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CHOP Researcher to Lead U.S. Immunodeficiency Network
Immunologist Kathleen E. Sullivan, MD, PhD, often tells the story of a patient she met when he was 7 years old to illustrate the long, winding road that children with primary immunodeficiency diseases take to diagnosis and eventual treatment.
"He was a twig, a really small child who looked unwell," said Dr. Sullivan, chief of the Division of Allergy and Immunology at Children's Hospital of Philadelphia. "He was sick all the time, and no one knew why. He was angry. His parents were always keeping him inside to stop him from getting infections."
Today, following years of treatment at CHOP, that scrawny kid is a police officer in New York City, whom Dr. Sullivan describes as a "big, bear-huggy guy."
"He's a fairly typical story in our clinic," she said.
Primary immunodeficiency diseases are rare, genetic disorders that weaken the immune system. There are more than 500 types, which range in severity from asymptomatic to lethal, according to Dr. Sullivan, and can be diagnosed at any stage of life.
Many children with primary immunodeficiency diseases share common symptoms, but those same symptoms — such as recurring ear infections — are also common in the general population, which can make them difficult for clinicians to spot.
Because primary immunodeficiency diseases are so rare, and any one clinic or health system may only have a single patient with a given diagnosis, this population has been difficult to study. Even after proper diagnosis, it's often unclear which kind of treatment could work best.
To solve these two challenges, the National Institute of Allergy and Infectious Disease (NIAID), along with National Institutes of Health (NIH), developed a registry of patients with chronic granulomatous disease in 1992 and expanded it to include additional diseases in 1998. By 2003, the United States Immunodeficiency Network (USIDNET) was formed.
Today, the USIDNET research consortium assembles and maintains a registry of clinical data from patients with primary immunodeficiency diseases, provides education and mentoring for young investigators and physicians in the field, and acts as a resource for clinical and laboratory research.
Under a new funding mechanism, USIDNET will further enhance its resources to improve the state of genetic diagnostics for inborn errors of immunity. A $1.3 million, five-year grant has been awarded to CHOP to fulfill this goal, led by principal investigator Dr. Sullivan, who joined USIDNET in 2005 and previously served as co-investigator.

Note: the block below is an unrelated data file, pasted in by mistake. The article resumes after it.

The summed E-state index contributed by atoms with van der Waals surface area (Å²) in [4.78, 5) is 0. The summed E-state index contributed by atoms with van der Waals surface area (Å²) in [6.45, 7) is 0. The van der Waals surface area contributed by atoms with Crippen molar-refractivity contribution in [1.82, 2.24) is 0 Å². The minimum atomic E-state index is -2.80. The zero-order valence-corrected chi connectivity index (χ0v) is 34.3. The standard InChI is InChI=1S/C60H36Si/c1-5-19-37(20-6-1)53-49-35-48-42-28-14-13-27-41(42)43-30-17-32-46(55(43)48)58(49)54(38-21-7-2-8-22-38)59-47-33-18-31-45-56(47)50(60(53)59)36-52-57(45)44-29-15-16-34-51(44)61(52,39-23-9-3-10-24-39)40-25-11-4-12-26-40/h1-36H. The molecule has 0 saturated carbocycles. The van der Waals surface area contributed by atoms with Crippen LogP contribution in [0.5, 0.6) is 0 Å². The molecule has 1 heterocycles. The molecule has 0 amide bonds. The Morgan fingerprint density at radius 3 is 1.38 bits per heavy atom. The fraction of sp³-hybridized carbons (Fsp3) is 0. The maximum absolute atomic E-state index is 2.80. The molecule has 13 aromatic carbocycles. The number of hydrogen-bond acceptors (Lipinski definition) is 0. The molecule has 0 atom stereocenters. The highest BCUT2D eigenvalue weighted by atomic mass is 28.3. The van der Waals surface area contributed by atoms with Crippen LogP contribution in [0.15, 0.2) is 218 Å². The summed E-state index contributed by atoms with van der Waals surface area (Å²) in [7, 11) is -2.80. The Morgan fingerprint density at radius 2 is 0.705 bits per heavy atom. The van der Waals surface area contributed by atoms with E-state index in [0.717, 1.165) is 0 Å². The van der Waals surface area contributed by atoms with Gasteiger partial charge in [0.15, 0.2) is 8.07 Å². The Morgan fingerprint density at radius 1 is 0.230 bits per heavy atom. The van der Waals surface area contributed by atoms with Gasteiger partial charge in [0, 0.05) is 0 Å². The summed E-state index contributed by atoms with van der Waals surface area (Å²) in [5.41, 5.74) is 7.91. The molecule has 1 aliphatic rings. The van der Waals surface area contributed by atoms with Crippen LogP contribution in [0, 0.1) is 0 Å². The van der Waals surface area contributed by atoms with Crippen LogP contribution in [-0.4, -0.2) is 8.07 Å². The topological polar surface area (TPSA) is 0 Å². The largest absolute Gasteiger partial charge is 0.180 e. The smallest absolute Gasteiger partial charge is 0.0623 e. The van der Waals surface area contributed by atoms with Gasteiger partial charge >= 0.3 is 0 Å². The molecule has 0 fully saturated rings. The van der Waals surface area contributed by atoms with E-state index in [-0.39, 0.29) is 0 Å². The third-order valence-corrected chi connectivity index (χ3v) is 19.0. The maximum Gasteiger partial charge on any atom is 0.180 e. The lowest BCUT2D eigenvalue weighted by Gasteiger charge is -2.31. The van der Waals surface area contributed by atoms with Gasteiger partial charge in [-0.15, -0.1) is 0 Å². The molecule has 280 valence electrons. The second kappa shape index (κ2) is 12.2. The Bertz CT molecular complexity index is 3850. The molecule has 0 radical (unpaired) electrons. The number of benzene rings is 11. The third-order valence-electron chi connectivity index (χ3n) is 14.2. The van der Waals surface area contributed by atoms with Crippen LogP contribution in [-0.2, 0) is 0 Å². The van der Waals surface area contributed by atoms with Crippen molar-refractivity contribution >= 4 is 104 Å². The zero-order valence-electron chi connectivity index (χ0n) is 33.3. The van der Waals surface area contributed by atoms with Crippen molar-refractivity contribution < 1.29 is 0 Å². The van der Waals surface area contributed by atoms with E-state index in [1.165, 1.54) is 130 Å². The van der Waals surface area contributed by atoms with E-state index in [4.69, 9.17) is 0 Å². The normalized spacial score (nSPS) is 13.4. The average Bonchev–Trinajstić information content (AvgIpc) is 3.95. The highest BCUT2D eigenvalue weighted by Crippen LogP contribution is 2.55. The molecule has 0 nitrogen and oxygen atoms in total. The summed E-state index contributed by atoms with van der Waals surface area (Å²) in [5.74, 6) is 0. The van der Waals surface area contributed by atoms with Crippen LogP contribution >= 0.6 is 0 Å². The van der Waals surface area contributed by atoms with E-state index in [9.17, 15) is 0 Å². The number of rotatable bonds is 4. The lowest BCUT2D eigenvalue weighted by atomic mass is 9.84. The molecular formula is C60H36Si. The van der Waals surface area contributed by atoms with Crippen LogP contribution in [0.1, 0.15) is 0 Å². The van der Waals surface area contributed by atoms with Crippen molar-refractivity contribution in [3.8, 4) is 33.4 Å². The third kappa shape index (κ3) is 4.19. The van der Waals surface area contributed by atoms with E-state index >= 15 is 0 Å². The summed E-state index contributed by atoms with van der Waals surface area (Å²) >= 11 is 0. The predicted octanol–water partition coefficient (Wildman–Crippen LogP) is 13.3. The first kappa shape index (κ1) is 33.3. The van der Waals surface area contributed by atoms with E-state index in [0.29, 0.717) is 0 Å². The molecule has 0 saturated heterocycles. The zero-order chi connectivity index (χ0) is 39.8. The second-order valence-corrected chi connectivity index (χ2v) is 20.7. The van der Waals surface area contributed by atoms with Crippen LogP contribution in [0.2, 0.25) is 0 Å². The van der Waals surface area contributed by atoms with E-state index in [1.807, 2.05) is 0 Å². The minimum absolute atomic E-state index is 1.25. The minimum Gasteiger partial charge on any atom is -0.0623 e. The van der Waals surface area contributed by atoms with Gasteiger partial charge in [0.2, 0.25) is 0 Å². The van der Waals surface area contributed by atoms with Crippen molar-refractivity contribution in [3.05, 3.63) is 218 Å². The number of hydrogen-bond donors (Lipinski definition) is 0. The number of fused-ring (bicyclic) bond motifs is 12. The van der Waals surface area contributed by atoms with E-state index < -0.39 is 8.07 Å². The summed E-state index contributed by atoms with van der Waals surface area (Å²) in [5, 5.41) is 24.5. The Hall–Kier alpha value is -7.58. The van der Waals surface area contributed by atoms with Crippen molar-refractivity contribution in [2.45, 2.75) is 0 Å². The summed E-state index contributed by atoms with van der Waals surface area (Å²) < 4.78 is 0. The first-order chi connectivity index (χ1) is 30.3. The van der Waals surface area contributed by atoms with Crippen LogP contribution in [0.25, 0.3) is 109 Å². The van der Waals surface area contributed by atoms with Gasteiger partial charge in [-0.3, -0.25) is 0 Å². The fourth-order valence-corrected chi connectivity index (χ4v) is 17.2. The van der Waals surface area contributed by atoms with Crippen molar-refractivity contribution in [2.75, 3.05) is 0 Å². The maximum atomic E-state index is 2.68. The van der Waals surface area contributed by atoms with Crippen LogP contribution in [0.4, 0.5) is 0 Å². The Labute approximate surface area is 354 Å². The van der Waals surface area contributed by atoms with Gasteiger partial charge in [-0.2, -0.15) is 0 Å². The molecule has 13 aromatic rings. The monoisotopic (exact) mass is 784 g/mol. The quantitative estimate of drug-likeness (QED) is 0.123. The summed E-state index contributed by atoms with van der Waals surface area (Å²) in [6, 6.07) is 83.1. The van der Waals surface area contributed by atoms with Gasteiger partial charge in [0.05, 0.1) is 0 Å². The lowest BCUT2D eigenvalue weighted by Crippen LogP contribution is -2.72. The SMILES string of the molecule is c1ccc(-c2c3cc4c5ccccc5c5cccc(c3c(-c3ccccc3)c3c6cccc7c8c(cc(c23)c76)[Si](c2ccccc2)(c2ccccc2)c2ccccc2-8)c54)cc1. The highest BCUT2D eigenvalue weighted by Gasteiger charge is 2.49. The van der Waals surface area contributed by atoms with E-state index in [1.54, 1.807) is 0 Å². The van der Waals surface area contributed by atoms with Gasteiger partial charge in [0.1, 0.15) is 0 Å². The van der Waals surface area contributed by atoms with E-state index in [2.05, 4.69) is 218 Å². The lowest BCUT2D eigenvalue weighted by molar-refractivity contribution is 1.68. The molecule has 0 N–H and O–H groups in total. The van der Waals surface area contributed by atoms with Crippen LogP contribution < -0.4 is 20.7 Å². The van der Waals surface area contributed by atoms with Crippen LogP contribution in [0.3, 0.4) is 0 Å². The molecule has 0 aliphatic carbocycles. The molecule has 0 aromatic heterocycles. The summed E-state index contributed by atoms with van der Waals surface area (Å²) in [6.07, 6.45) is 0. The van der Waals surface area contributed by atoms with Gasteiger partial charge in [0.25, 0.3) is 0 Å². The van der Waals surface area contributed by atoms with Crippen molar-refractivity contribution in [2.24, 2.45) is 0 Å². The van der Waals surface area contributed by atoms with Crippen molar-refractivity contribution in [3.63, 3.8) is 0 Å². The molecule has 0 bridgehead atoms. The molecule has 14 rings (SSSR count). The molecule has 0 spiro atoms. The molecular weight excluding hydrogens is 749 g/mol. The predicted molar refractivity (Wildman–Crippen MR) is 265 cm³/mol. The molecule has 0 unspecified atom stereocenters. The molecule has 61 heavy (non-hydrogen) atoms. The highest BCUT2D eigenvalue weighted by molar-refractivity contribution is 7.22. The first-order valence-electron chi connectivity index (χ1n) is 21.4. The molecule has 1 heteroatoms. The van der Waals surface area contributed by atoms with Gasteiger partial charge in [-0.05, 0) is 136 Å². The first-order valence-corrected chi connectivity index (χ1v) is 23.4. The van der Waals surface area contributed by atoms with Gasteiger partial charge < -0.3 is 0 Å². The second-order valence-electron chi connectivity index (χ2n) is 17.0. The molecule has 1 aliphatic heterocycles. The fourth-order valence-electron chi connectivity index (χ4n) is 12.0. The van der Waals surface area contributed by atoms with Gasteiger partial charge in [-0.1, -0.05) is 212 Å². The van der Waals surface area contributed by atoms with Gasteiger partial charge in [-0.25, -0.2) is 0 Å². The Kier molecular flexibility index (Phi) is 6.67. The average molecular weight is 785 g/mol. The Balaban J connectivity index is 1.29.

"I was selected to be PI partly due to my own expertise and partly due to the support that CHOP was willing to offer this program," Dr. Sullivan said. "CHOP has the largest immunology clinic in North America and is staffed by seven immunologists. All of the immunologists are integrated into USIDNET and other national collaborative programs to improve the care and well-being of children and adults with primary immunodeficiencies."
A Longstanding Consortium With Expanded Aims
In this new phase of USIDNET, anonymized, HIPAA-protected data on primary immunodeficiency patients will be automatically extracted from 27 participating clinical sites via EPIC, the electronic health records system. A group of CHOP researchers will be spearheading the effort to provide regulatory and statistical support that will enhance data extraction and sharing across health systems.
"When we compare patients in the registry, we can see which treatments worked the best," Dr. Sullivan said. "My patient who now lives in New York, for instance, can be sure he gets the state-of-the-art care for his specific condition."
Secondly, new funding awarded to USIDNET will aim to improve the state of genetic diagnostics for primary immunodeficiency disorders. The currently available genetic testing technology is often poor at analyzing and recognizing primary immunodeficiency diseases, Dr. Sullivan said. Building upon research at CHOP, USIDNET researchers will augment efforts to enrich immunology Human Phenotype Ontology (HPO) terms as well as ClinGen entries. This is essential to help people interpret genetic studies properly and ensure correct diagnoses.
The final aim of the USIDNET grant will be to formalize mentoring efforts of junior faculty who are studying primary immunodeficiencies. "We have a mentoring plan in place to help coach up young faculty," Dr. Sullivan said. "It's hard to study rare disease, period, but it's really hard if you don't get much coaching."
Dr. Sullivan said the overall goal of this era in USIDNET's history will be to get patients with primary immunodeficiency diseases diagnosed quicker and treated more effectively.
"Treatments for this population are diverse, and historically, treating patients has been a little bit like reaching into a brown paper bag and pulling something out," Dr. Sullivan said.
By collecting as much relevant information as we can from sites across the country, the primary immunodeficiency disease community will have better information on what treatments work for different diseases, which will lead to better care.
"With this infrastructure in place," Dr. Sullivan said, "we can expect all our patients to grow up, thrive, and lead their own, wonderful lives."